“We also discovered that these fibrils undergo a liquid-crystalline transition from the untwisted, regular nematic to cholesteric phases, depending on the volume of the liquid-crystalline droplet,” says team leader Raffaele Mezzenga. “The chirality of the fibrils also inverses from left to right handedness as they go to the cholesteric phase. This behaviour is quite different from that of all other classes of biological filamentous chiral colloids in which the chirality evolves in the opposite way, that is, from right-to-left, or not inverted at all (right-to-right, for example).”

Chirality or handedness is ubiquitous in nature and plays a critical role in biology, medicine, physics and materials science. It refers to a property of structures that exist in two versions – “enantiomers” - that are mirror images of each other but cannot be superimposed. Natural chirality is highly selective and shows distinct preferences. “For example, only D-sugars are included in the formation of DNA, and only L-amino acids in the formation of proteins,” says Mezzenga. “This molecular chirality transfers in a way to control both structure and biological function.”

Experiments on such systems may lead to a better understanding of the mechanisms behind chirality transfer and therefore directly impact on the design of new materials that mimic biological structures, he adds.

Cholesteric phases in amyloids

Amyloid fibrils form into twisted ribbon-like structures through the self-assembly of beta-sheet aggregates. Pathological amyloids are often found in patients with neurodegenerative diseases such as Parkinson’s or Alzheimer’s while functional amyloids are crucial for physical and biological function in living organisms. Researchers are now discovering that they may be used as versatile platforms for making new functional biomaterials too.

Until now, no one had ever seen any chiral colloidal liquid-crystalline phases, also known as the cholesteric phase, in these fibrils. “This was rather puzzling,” says Mezzenga, “because the fibrils have a well-defined chirality at the single fibril level – as do other filamentous biological systems such as DNA, collagen or nanocellulose. Here such chiral nematic phases are regularly observed.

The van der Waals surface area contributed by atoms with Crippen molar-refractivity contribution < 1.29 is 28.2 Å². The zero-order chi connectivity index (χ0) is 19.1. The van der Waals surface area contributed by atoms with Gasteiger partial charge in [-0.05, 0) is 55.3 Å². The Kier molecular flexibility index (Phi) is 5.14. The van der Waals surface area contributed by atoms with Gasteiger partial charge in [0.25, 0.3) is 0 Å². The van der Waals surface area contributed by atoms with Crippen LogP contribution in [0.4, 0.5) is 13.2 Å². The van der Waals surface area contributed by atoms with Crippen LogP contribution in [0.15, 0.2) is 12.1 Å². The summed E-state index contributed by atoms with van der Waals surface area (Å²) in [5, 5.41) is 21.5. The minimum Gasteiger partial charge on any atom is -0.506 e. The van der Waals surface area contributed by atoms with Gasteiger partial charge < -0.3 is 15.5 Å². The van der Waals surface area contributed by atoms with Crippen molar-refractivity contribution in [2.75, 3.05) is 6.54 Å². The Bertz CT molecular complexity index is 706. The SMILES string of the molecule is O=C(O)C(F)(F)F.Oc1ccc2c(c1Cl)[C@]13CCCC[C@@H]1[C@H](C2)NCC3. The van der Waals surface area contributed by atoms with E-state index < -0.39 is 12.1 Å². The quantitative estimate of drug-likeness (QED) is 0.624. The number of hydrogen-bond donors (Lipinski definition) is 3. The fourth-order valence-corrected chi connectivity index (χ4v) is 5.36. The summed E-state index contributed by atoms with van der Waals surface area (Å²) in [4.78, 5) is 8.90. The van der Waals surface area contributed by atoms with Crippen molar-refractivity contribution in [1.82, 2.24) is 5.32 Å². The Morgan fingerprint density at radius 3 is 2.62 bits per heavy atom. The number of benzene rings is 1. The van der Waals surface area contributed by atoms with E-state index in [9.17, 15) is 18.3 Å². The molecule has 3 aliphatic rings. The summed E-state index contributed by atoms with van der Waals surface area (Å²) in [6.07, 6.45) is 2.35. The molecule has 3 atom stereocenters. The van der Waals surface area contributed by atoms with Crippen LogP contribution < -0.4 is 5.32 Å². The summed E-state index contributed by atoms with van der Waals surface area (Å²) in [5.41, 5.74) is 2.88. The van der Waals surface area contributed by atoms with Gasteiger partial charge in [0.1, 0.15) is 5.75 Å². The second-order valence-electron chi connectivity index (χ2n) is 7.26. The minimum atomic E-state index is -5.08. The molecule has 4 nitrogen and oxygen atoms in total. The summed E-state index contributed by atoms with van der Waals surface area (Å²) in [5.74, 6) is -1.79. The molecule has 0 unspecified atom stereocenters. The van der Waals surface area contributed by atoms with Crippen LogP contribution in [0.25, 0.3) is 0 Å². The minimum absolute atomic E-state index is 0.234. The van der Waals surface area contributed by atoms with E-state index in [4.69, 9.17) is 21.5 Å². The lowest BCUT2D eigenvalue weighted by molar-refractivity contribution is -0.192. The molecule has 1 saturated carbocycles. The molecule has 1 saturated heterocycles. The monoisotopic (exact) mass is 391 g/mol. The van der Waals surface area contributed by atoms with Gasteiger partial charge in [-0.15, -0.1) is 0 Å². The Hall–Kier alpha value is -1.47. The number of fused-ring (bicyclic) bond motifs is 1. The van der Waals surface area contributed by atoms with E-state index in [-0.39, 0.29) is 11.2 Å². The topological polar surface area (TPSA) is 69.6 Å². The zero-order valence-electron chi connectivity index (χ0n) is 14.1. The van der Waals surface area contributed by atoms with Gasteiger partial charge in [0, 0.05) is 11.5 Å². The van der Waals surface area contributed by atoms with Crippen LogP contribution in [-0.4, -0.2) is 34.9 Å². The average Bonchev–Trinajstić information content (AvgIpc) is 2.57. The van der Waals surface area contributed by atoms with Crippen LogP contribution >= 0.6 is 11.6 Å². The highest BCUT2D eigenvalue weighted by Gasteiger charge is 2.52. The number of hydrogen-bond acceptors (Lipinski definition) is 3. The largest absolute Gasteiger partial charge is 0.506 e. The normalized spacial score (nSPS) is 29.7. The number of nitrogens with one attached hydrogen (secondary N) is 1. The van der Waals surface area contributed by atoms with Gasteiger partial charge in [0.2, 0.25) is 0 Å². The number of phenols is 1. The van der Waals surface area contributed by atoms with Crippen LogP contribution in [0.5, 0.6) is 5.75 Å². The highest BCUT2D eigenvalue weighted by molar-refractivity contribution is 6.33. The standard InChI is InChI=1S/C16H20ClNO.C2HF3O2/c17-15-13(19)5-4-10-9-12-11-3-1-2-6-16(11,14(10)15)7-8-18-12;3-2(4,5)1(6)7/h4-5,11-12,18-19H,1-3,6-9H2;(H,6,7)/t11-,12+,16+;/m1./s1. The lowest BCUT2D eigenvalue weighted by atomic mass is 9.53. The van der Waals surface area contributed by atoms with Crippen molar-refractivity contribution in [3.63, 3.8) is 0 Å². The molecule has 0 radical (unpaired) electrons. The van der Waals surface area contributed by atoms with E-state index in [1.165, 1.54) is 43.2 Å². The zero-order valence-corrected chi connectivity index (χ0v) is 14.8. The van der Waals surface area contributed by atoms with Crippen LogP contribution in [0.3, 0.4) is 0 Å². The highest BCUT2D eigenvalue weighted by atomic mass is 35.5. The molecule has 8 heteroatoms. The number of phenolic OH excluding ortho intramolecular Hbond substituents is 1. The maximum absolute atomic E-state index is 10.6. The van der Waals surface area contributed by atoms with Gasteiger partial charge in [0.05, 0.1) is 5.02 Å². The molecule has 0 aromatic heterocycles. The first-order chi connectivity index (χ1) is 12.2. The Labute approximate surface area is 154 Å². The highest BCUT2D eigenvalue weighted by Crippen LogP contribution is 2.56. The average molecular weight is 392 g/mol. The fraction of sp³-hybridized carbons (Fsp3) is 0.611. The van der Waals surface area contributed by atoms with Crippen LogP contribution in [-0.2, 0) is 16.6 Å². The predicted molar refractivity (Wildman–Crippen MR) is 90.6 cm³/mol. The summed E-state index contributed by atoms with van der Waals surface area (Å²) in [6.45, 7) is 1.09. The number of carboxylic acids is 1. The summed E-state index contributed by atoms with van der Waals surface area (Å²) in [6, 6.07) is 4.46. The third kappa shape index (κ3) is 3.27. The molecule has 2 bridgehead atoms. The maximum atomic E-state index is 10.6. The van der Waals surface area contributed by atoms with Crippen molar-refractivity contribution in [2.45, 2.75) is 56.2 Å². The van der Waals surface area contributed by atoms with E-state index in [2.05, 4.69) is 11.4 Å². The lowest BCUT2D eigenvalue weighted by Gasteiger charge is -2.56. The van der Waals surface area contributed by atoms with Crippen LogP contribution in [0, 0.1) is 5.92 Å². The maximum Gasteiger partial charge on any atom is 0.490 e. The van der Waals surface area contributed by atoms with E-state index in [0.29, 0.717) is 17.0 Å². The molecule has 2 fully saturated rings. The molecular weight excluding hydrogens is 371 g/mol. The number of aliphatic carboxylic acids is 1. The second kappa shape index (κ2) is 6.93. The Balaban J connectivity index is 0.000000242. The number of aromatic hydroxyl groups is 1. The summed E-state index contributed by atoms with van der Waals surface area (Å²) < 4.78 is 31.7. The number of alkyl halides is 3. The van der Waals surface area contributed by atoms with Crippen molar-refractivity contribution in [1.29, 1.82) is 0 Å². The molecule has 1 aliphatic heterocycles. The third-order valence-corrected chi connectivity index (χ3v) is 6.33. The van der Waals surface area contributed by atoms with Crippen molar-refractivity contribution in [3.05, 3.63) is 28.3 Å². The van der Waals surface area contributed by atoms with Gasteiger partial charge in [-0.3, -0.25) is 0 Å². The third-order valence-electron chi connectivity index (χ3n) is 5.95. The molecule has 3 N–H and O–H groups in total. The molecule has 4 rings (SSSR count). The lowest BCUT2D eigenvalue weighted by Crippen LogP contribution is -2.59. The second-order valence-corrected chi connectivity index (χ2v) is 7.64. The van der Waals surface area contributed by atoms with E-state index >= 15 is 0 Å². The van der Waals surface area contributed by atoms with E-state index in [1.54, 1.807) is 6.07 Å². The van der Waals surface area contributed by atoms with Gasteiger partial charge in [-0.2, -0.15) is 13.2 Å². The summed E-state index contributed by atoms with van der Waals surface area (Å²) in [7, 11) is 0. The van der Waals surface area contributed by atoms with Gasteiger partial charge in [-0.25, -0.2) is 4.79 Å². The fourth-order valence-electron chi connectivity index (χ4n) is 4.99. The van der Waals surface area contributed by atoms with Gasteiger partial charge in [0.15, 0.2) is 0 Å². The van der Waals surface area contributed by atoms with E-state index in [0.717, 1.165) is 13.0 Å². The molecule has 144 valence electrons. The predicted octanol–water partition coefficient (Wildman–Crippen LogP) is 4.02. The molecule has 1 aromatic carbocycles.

“We spent a lot of time hunting for these cholesteric phases in amyloids, trying out a number of approaches,” he explains; “What finally worked in the end was to break down the amyloids into smaller pieces and then search for the cholesteric droplets at compositions that are predicted by thermodynamics calculations.

Extremely rich phase diagram

“Apart from the unconventional chiral switch pathways (left to right handedness as opposed to the other way around), these systems boast an extremely rich phase diagram in which we can identify at least three types of liquid-crystalline droplets. The cholesteric phase is only one of these three classes. Such rich phase behaviour is unprecedented within a single system.”

The researchers used energy functional theory to try and help explain their results. “We expanded theoretical treatments developed for non-chiral nematic droplets, to the case where the colloidal rods are chiral and thus can undergo collective twisting behaviour,” Mezzenga tells nanotechweb.org. “The extended theory we developed allows us to explain many of our observed experimental findings.”

As well as furthering our fundamental understanding of chiral transfer and helping to develop new materials that mimic biological structures, the new work could have practical applications. “Cholesteric droplets selectively interact and reflect light that is circularly polarized as opposed to normal polarizers that only interact with linearly polarized light,” explains Mezzenga. “This very appealing characteristic might be exploited in cholesteric liquid-crystal displays (ChLCDs) that could be operated with virtually no power. Another immediate possibility is to make photonic devices in which combinations of colours are produced by the combined effect of photonic bandgap and cholesteric liquid-crystal reflection.”

Surface anchoring effects?

This is a very interesting article, comments Rik Wensink of the Laboratoire de Physique des Solides at CNRS and Université Paris-Sud, who was not involved in this work. “The observations hint at a subtle role played by surface anchoring effects in stabilizing cholesteric order in these systems, which is not yet fully understood.”

So, where next? “There are many areas that we are currently exploring,” says Mezzenga. “For example, we are still trying to understand other features of these amyloid cholesterics that are still not completely clear and trying to determine how different parameters affect their overall liquid-crystalline order.”

The research is detailed in Nature Nanotechnology doi:10.1038/s41565-018-0071-9